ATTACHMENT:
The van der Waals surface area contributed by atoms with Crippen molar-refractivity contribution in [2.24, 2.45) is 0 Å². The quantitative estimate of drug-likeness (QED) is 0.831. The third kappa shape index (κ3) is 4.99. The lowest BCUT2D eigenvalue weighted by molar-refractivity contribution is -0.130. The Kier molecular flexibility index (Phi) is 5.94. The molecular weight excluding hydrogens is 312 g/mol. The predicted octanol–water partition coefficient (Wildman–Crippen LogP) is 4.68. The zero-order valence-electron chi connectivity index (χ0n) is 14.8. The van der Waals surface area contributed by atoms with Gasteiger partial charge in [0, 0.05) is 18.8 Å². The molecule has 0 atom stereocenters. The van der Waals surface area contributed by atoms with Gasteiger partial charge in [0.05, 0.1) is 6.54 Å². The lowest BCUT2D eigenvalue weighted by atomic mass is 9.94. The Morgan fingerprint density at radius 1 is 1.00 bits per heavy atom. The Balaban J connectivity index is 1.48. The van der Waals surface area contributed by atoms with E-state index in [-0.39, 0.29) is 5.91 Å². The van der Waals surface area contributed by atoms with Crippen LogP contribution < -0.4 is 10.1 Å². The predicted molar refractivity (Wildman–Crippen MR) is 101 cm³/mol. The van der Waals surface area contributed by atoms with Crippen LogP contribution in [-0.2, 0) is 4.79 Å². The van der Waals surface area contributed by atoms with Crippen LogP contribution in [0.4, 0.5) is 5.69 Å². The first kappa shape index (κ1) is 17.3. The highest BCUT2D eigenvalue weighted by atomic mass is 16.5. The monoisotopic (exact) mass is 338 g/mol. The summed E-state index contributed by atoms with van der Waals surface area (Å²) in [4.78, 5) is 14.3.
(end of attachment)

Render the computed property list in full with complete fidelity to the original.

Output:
The van der Waals surface area contributed by atoms with Crippen molar-refractivity contribution in [2.24, 2.45) is 0 Å². The quantitative estimate of drug-likeness (QED) is 0.831. The third kappa shape index (κ3) is 4.99. The lowest BCUT2D eigenvalue weighted by molar-refractivity contribution is -0.130. The Kier molecular flexibility index (Phi) is 5.94. The molecular weight excluding hydrogens is 312 g/mol. The predicted octanol–water partition coefficient (Wildman–Crippen LogP) is 4.68. The zero-order valence-electron chi connectivity index (χ0n) is 14.8. The van der Waals surface area contributed by atoms with Gasteiger partial charge in [0, 0.05) is 18.8 Å². The molecule has 0 atom stereocenters. The van der Waals surface area contributed by atoms with Gasteiger partial charge in [0.05, 0.1) is 6.54 Å². The lowest BCUT2D eigenvalue weighted by atomic mass is 9.94. The Morgan fingerprint density at radius 1 is 1.00 bits per heavy atom. The Balaban J connectivity index is 1.48. The van der Waals surface area contributed by atoms with E-state index in [-0.39, 0.29) is 5.91 Å². The van der Waals surface area contributed by atoms with Crippen LogP contribution < -0.4 is 10.1 Å². The predicted molar refractivity (Wildman–Crippen MR) is 101 cm³/mol. The van der Waals surface area contributed by atoms with Crippen LogP contribution in [-0.2, 0) is 4.79 Å². The van der Waals surface area contributed by atoms with Crippen LogP contribution in [0.4, 0.5) is 5.69 Å². The first kappa shape index (κ1) is 17.3. The highest BCUT2D eigenvalue weighted by atomic mass is 16.5. The monoisotopic (exact) mass is 338 g/mol. The summed E-state index contributed by atoms with van der Waals surface area (Å²) in [4.78, 5) is 14.3.